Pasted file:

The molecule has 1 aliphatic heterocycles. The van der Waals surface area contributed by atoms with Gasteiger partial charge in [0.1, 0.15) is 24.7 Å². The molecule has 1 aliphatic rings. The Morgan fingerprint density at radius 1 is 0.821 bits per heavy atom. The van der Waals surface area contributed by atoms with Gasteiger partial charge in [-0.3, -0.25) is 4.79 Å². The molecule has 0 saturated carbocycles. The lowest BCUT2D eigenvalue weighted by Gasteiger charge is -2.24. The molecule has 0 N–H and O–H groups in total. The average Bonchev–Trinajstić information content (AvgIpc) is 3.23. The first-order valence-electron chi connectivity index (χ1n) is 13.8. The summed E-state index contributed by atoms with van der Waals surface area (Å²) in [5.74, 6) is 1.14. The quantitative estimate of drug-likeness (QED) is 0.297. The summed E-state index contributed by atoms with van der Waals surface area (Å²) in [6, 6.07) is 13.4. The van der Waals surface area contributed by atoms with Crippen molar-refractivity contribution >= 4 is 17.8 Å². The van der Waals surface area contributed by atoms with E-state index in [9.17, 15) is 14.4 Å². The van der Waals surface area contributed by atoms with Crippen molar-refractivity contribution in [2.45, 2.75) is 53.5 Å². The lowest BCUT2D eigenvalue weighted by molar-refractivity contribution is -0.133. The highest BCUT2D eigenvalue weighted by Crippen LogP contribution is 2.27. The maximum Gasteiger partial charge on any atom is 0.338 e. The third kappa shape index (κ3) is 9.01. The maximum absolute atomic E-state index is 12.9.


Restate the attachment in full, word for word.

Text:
The molecule has 1 aliphatic heterocycles. The van der Waals surface area contributed by atoms with Gasteiger partial charge in [0.1, 0.15) is 24.7 Å². The molecule has 1 aliphatic rings. The Morgan fingerprint density at radius 1 is 0.821 bits per heavy atom. The van der Waals surface area contributed by atoms with Gasteiger partial charge in [-0.3, -0.25) is 4.79 Å². The molecule has 0 saturated carbocycles. The lowest BCUT2D eigenvalue weighted by Gasteiger charge is -2.24. The molecule has 0 N–H and O–H groups in total. The average Bonchev–Trinajstić information content (AvgIpc) is 3.23. The first-order valence-electron chi connectivity index (χ1n) is 13.8. The summed E-state index contributed by atoms with van der Waals surface area (Å²) in [5.74, 6) is 1.14. The quantitative estimate of drug-likeness (QED) is 0.297. The summed E-state index contributed by atoms with van der Waals surface area (Å²) in [6, 6.07) is 13.4. The van der Waals surface area contributed by atoms with Crippen molar-refractivity contribution >= 4 is 17.8 Å². The van der Waals surface area contributed by atoms with E-state index in [9.17, 15) is 14.4 Å². The van der Waals surface area contributed by atoms with Crippen molar-refractivity contribution in [2.45, 2.75) is 53.5 Å². The lowest BCUT2D eigenvalue weighted by molar-refractivity contribution is -0.133. The highest BCUT2D eigenvalue weighted by Crippen LogP contribution is 2.27. The maximum Gasteiger partial charge on any atom is 0.338 e. The third kappa shape index (κ3) is 9.01. The maximum absolute atomic E-state index is 12.9.